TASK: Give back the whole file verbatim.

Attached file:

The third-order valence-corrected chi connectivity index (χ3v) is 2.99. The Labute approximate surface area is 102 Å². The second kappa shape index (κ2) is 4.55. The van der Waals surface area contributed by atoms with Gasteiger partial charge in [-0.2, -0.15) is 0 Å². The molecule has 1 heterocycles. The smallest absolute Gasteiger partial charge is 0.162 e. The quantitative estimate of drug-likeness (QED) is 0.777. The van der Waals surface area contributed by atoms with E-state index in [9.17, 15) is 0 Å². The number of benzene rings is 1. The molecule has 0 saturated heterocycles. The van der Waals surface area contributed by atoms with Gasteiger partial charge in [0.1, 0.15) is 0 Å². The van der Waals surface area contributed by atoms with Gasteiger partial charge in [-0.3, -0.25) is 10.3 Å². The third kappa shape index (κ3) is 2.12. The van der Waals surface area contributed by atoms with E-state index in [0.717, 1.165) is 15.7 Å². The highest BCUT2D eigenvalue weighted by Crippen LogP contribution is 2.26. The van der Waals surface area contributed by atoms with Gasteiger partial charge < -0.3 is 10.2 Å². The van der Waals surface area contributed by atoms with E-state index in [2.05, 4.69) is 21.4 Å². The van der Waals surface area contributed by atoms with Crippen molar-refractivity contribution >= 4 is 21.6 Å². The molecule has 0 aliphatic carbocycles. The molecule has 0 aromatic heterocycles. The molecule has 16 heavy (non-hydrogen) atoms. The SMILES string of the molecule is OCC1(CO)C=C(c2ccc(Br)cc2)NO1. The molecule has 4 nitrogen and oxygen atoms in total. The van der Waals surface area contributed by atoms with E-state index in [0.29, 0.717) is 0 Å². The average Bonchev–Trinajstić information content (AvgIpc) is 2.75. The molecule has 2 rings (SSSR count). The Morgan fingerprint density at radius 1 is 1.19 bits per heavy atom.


The third-order valence-corrected chi connectivity index (χ3v) is 2.99. The Labute approximate surface area is 102 Å². The second kappa shape index (κ2) is 4.55. The van der Waals surface area contributed by atoms with Gasteiger partial charge in [-0.2, -0.15) is 0 Å². The molecule has 1 heterocycles. The smallest absolute Gasteiger partial charge is 0.162 e. The quantitative estimate of drug-likeness (QED) is 0.777. The van der Waals surface area contributed by atoms with E-state index in [9.17, 15) is 0 Å². The number of benzene rings is 1. The molecule has 0 saturated heterocycles. The van der Waals surface area contributed by atoms with Gasteiger partial charge in [0.1, 0.15) is 0 Å². The van der Waals surface area contributed by atoms with Gasteiger partial charge in [-0.3, -0.25) is 10.3 Å². The third kappa shape index (κ3) is 2.12. The van der Waals surface area contributed by atoms with E-state index in [0.717, 1.165) is 15.7 Å². The highest BCUT2D eigenvalue weighted by Crippen LogP contribution is 2.26. The van der Waals surface area contributed by atoms with Gasteiger partial charge < -0.3 is 10.2 Å². The van der Waals surface area contributed by atoms with E-state index in [2.05, 4.69) is 21.4 Å². The van der Waals surface area contributed by atoms with Crippen molar-refractivity contribution >= 4 is 21.6 Å². The molecule has 0 aliphatic carbocycles. The molecule has 0 aromatic heterocycles. The molecule has 16 heavy (non-hydrogen) atoms. The SMILES string of the molecule is OCC1(CO)C=C(c2ccc(Br)cc2)NO1. The molecule has 4 nitrogen and oxygen atoms in total. The van der Waals surface area contributed by atoms with E-state index in [0.29, 0.717) is 0 Å². The average Bonchev–Trinajstić information content (AvgIpc) is 2.75. The molecule has 2 rings (SSSR count). The Morgan fingerprint density at radius 1 is 1.19 bits per heavy atom.